Place:Campsall, West Riding of Yorkshire, England

Watchers
NameCampsall
Alt namesCansalesource: Domesday Book (1985) p 314
TypeParish, Village
Coordinates53.622°N 1.175°W
Located inWest Riding of Yorkshire, England     ( - 1974)
Also located inSouth Yorkshire, England     (1974 - )
Yorkshire, England    
See alsoNorton (near Doncaster), West Riding of Yorkshire, Englandcivil parish in which it has been located since 1938
Doncaster Rural, West Riding of Yorkshire, Englandrural district of which it was a part until 1974
Doncaster (metropolitan borough), South Yorkshire, Englandmetropolitan borough of which it has been a part since 1974
Osgoldcross Wapentake, West Riding of Yorkshire, Englandwapentake in which it was situated.
source: Getty Thesaurus of Geographic Names
source: Family History Library Catalog
the following text is based on an article in Wikipedia

Campsall is a village to the north-west of Askern. Campsall is the central village in the former civil parish located in the West Riding of Yorkshire. The parish also included the settlements of Norton (or North settlement) and Sutton (or South settlement), which are to the north and south respectively. In 1938 Norton became the name of the civil parish. The Parish is situated on the “Magnesian Limestone Belt”, a landscape feature formed by a narrow north-south trending escarpment. The Magnesian Limestone Belt is typified by well-drained and fertile soils which were ideal for agriculture and the establishment of settlements like Campsall. Prior to the industrial revolution, the area to the east was occupied by the inaccessible and waterlogged marshes of the Humberhead Levels, whilst to the west was the Barnsdale Forest, an area associated with the legend of Robin Hood and various outlaws and bandits who preyed upon travellers on the Great North Road.

Following the Conquest a large Norman church was built out of local stone to serve the local population who were engaged with agricultural and rural employment during the mediaeval period. During this time Campsall was rapidly growing in importance and was granted a Royal Charter in 1294 entitling it to a weekly Thursday market and an annual four-day fair. These had ceased by 1627. A public house, the Ring of Bells (now called the Old Bells) was opened near the church and this pub is believed to be one of the oldest in Yorkshire.

During the 18th century the village was dominated by the landed gentry. At opposite ends of the village, the Bacon-Franks constructed Campsall Hall and the Cooke-Yarboroughs built Campsmount. The villagers were still mostly employed with farming and working on the two estates and even the establishment of nearby Askern Colliery in 1910 had little impact on the work force of Campsall.

It was not until the 1950s that major changes began to affect the village. During this time the Bacon-Franks abandoned Campsall Hall. From 1956 the local authority and the National Coal Board developed a large area of housing in Campsall Park and Campsall Hall was converted into flats until 1986 when it was demolished. The Cooke-Yarboroughs left Campsmount in the late 1930s and the building was used as a military hospital until demolition in the 1950s. A private housing estate was built during the 1970s in the grounds of Campsmount Park.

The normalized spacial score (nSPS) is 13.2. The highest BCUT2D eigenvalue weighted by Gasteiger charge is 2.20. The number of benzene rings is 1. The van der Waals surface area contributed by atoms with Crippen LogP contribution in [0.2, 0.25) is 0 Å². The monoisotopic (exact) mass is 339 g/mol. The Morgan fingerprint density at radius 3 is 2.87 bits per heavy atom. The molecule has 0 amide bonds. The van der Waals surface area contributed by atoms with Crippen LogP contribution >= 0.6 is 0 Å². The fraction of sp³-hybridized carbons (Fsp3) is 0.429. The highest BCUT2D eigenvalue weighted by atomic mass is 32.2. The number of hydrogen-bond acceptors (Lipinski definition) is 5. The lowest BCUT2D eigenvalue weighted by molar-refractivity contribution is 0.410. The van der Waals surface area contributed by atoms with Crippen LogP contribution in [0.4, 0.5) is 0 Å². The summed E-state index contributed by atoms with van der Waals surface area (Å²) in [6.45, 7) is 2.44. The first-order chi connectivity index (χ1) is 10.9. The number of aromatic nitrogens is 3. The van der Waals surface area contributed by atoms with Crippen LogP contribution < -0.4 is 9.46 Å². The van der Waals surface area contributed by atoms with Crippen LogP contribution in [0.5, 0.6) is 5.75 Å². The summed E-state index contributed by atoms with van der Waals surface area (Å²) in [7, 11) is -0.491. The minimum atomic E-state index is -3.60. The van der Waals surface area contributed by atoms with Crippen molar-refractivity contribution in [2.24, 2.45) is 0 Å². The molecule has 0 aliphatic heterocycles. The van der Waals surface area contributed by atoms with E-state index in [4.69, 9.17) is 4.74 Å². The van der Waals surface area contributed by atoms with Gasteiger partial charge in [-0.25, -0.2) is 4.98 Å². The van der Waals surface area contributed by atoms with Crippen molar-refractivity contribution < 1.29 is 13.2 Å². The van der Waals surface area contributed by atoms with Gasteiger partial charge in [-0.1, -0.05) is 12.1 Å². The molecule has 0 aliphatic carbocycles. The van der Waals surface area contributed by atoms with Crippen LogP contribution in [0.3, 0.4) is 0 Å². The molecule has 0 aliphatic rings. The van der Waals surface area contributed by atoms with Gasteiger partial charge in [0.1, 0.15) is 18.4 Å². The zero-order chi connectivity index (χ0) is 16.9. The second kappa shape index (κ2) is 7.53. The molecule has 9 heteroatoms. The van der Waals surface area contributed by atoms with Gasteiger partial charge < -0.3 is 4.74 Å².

Today Campsall has become established as a village of two parts. There is the old village near the church which still retains some of its rural charm, its cottages occupied by commuters who work in Leeds, Sheffield, Pontefract and Doncaster. There is also the newer part of Campsall formed in the 1950s from the Council and NCB [National Coal Board] housing projects.

Historically, Campsall was an ecclesiastical parish in the wapentake of Osgoldcross. From 1894 until 1974, Tanshelf was located in Doncaster Rural District.

Research Tips

  • GENUKI on Campsall. The GENUKI page gives numerous references to local bodies providing genealogical assistance.
  • The FamilySearch wiki on the ecclesiastical parish of Campsall provides a list of useful resources for the local area.
  • A Vision of Britain through Time on Campsall.
  • A Vision of Britain through Time also provides links to three maps for what is now South Yorkshire, produced by the United Kingdom Ordnance Survey, illustrating the boundaries between the civil parishes and the rural districts at various dates. These maps all blow up to a scale that will illustrate small villages and large farms or estates.
  • Ordnance Survey West Riding 1888. The "Sanitary Districts (which preceded the rural districts) for the whole of the West Riding.
  • Ordnance Survey West Riding South 1900. The rural and urban districts, not long after their introduction. (the southern part of Bradford, the southern part of Leeds, the southern part of Tadcaster Rural District, the southern part of Selby, Goole Rural District, and all the divisions of Halifax, Huddersfield, Wakefield, Doncaster, Barnsley, Rotherham and Sheffield)
  • Ordnance Survey West Riding 1944. The urban and rural districts of the whole of the West Riding after the revisions of 1935.
This page uses content from the English Wikipedia. The original content was at Norton, Doncaster. The list of authors can be seen in the page history. As with WeRelate, the content of Wikipedia is available under the Creative Commons Attribution/Share-Alike License.